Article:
and in the body of every lambda expression that runs asynchronously in
a task, via the following static method:
1 2 3 

We’ll also insert a number of artificial random delays to try to entice the thread scheduler to send different threads through our code. None of these Sleeps
are part of the algorithm at all; they’re here to induce interesting behavior.
Now look at the implementation of asyncIntegers
:
1 2 3 4 5 6 7 8 9 10 

Looks just like the implementation of lazy integers. The variable k3 = asyncIntegers(5)
in AsyncMain
must be of type AsyncList
. The deeper differences are in nth
, the method we use to walk the lazy list:
1 2 3 4 5 6 7 8 9 10 11 12 13 14 15 16 17 

We use only one facet of the multifaceted Task
class. The rule we use is that Task.Run
, when given a Func<T>
, produces a Task<T>
. Awaiting a Task<T>
prduces a T
. So, except for the routing through Task
, it looks like invoking a Func<T>
to produce a T
. This seems like a minimal intrusion of taskness on our original lazylist design.
Look at the first branch of nth
, when n <= 1
. We await
a Task.Run
of a Func<T>
that produces value
, so the result of the await
is of type T
, the type of value
. This T
gets returned through an async
method, namely nth
, so it gets converted back into a Task<T>
on the way out. In the body of AsyncMain
, where we are calling nth
, we await
this Task<T>
, getting back a T
in the end.
T
’s become Task<T>
when run under Task.Run
or when returned from any async
method that would otherwise produce a T
. Task<T>
’s become T
’s when awaited
(there’s a monad in here somewhere, but that’s for another time, too).
On the other branch of nth
, The new rest
will walk up the lazy list just as before, only awaiting the value of rest().nth(n1)
to get a T
; and returning it through the async
to get a Task<T>
on the way out (EDIT: thanks to Brian Grunkmeyer for a bug fix here).
On both branches, nth
is of type Task<T>
, just what we need to await
on in the caller to get T
’s.
Here is the more meaty async factorial, which doesn’t differ in any interesting way from the lazylist factorial:
1 2 3 4 5 6 7 8 9 10 

It may take a few tries to get a lot of thread variety: the threadpool scheduler seems to have hints from your code and tries to reuse the same thread whenever it can. But eventually, you can get a trace like the following that shows various thread moving around these tasks.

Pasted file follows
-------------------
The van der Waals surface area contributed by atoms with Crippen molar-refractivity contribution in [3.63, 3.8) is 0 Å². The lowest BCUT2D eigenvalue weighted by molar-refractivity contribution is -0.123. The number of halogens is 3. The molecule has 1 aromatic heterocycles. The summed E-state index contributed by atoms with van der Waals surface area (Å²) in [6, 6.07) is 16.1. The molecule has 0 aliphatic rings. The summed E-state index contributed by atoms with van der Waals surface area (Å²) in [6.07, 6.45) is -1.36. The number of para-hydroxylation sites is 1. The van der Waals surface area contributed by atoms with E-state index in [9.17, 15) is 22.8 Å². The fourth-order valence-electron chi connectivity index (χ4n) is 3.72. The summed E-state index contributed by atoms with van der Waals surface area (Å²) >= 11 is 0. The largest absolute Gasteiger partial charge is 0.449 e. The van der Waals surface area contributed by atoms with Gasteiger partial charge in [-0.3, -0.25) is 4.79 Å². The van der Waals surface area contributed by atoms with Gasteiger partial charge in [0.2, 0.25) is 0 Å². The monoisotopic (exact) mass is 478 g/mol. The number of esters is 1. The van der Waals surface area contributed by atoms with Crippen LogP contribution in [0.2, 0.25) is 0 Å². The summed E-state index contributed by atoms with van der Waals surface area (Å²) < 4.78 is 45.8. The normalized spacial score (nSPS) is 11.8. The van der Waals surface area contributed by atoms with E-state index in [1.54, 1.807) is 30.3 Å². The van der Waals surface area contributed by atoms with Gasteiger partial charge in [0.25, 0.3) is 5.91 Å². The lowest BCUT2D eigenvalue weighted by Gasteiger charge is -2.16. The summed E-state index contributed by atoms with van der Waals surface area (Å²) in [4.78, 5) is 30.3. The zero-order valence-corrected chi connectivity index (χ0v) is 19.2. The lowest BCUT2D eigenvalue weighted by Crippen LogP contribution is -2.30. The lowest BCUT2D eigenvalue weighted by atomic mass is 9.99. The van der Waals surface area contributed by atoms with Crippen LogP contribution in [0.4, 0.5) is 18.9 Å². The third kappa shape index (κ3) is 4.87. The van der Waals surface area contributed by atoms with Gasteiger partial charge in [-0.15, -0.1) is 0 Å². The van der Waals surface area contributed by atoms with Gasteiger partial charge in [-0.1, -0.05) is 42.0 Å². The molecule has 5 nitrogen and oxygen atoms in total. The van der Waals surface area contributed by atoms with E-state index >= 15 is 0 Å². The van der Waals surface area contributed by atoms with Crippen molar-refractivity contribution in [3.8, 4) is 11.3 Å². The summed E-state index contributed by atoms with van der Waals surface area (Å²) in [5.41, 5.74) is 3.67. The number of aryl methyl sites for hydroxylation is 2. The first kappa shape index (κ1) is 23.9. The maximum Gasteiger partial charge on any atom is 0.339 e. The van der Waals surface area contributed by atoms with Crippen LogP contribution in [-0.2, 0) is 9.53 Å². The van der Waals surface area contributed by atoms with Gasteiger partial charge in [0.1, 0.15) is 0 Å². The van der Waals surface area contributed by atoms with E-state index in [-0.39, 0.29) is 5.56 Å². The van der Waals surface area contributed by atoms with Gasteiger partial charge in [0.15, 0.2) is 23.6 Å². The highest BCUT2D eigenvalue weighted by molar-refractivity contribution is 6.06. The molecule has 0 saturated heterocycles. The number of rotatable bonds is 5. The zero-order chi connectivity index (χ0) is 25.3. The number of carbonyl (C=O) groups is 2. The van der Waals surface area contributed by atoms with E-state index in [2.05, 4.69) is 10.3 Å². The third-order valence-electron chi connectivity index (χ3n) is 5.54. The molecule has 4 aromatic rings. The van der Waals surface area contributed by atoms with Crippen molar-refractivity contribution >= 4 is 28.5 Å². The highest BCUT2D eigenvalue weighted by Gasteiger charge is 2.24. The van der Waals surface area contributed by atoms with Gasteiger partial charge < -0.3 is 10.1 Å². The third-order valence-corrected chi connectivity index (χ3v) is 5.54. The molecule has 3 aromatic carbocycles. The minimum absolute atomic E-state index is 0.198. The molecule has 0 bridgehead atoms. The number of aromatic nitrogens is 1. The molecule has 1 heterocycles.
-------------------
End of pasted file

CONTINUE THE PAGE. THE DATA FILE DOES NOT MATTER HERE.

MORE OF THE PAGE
1 2 3 4 5 6 7 8 9 10 11 12 13 14 15 16 17 18 19 20 21 22 23 24 25 26 27 28 29 30 31 32 33 34 35 36 37 38 39 40 41 42 43 44 45 

A gist for this LINQPad script can be found here: https://gist.github.com/4580491.
]]>The problem is a practical, realworld problem. Any time you need to generate random numbers according to some arbitrary, given distribution such as in simulation, traversing a Bayesian network, a decision tree, a packet retry backoff schedule, you name it, the problem comes up. In my work, it comes up every time I need to generate random expressions for testing parsers or for MonteCarlo search for formulas. Most of the time, you want to generate expressions nonuniformly. For instance, you’d like to generate addition expressions more frequently than division expressions or function calls more frequently than function definitions.
There are a lot of solutions to this problem. Probability mavens will immediately see that the problem boils down to inverting the CDF. We can do this by:
At first glance, this seems ridiculous, but there is a way. In a nutshell: paint a dartboard with colors in the given proportions, throw darts, lookup the colors (thanks to Terence Spies for this beautiful idea).
Less metaphorically: imagine that the counts are colored balls distributed in bins:
Scale up the given counts of balls until the total is divisible by N – multiply every count by D/S where D=lcm(N,S)=lcm(6,39)=78: D/S=2
Now we have
Redistribute the counts amongst the bins so that every bin contains the same number of counts, namely D/N=13, and that the following conditions obtain:
There is a very elegant algorithm for this redistribution process. It’s a oneliner whose statement is a proof of its correctness. Think a minute, if you like, to see if you can come up with it, but here it is:
Fill up the shortest bin from the tallest bin; remove the new filled bin from the game and continue.
Do this procedure on a piece of paper: